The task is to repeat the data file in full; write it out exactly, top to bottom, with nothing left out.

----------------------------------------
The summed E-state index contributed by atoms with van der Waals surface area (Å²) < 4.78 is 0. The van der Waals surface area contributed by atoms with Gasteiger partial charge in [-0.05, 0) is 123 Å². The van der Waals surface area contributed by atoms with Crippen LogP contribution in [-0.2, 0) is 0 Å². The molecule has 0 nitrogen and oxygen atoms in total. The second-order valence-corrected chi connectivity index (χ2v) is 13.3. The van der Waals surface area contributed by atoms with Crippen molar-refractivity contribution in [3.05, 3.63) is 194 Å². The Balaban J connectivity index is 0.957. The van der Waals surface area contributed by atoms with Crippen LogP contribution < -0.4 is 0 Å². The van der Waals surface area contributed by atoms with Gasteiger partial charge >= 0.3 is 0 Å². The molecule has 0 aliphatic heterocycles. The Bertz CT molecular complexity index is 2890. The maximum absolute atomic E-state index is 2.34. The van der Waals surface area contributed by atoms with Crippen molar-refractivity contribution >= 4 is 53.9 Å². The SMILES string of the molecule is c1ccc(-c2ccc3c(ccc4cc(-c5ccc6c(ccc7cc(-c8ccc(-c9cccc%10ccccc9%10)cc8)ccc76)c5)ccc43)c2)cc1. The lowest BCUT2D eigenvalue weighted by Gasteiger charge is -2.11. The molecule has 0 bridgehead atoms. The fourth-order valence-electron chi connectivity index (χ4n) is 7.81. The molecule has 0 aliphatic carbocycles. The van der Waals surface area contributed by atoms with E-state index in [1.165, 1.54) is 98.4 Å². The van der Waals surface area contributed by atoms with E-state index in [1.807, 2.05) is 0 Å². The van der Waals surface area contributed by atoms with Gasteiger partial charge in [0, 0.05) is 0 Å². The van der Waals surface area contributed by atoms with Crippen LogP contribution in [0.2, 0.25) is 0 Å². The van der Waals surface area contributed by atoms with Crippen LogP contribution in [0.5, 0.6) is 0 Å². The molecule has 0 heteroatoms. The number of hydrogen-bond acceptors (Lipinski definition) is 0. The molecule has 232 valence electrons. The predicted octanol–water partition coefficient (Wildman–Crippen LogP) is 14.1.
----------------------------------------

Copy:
The summed E-state index contributed by atoms with van der Waals surface area (Å²) < 4.78 is 0. The van der Waals surface area contributed by atoms with Gasteiger partial charge in [-0.05, 0) is 123 Å². The van der Waals surface area contributed by atoms with Crippen LogP contribution in [-0.2, 0) is 0 Å². The molecule has 0 nitrogen and oxygen atoms in total. The second-order valence-corrected chi connectivity index (χ2v) is 13.3. The van der Waals surface area contributed by atoms with Crippen molar-refractivity contribution in [3.05, 3.63) is 194 Å². The Balaban J connectivity index is 0.957. The van der Waals surface area contributed by atoms with Crippen LogP contribution < -0.4 is 0 Å². The van der Waals surface area contributed by atoms with Gasteiger partial charge >= 0.3 is 0 Å². The molecule has 0 aliphatic heterocycles. The Bertz CT molecular complexity index is 2890. The maximum absolute atomic E-state index is 2.34. The van der Waals surface area contributed by atoms with Crippen molar-refractivity contribution >= 4 is 53.9 Å². The SMILES string of the molecule is c1ccc(-c2ccc3c(ccc4cc(-c5ccc6c(ccc7cc(-c8ccc(-c9cccc%10ccccc9%10)cc8)ccc76)c5)ccc43)c2)cc1. The lowest BCUT2D eigenvalue weighted by Gasteiger charge is -2.11. The molecule has 0 bridgehead atoms. The fourth-order valence-electron chi connectivity index (χ4n) is 7.81. The molecule has 0 aliphatic carbocycles. The van der Waals surface area contributed by atoms with E-state index in [1.165, 1.54) is 98.4 Å². The van der Waals surface area contributed by atoms with E-state index in [1.807, 2.05) is 0 Å². The van der Waals surface area contributed by atoms with Gasteiger partial charge in [0, 0.05) is 0 Å². The van der Waals surface area contributed by atoms with Crippen LogP contribution in [0.2, 0.25) is 0 Å². The van der Waals surface area contributed by atoms with Crippen LogP contribution in [0.5, 0.6) is 0 Å². The molecule has 0 heteroatoms. The number of hydrogen-bond acceptors (Lipinski definition) is 0. The molecule has 232 valence electrons. The predicted octanol–water partition coefficient (Wildman–Crippen LogP) is 14.1.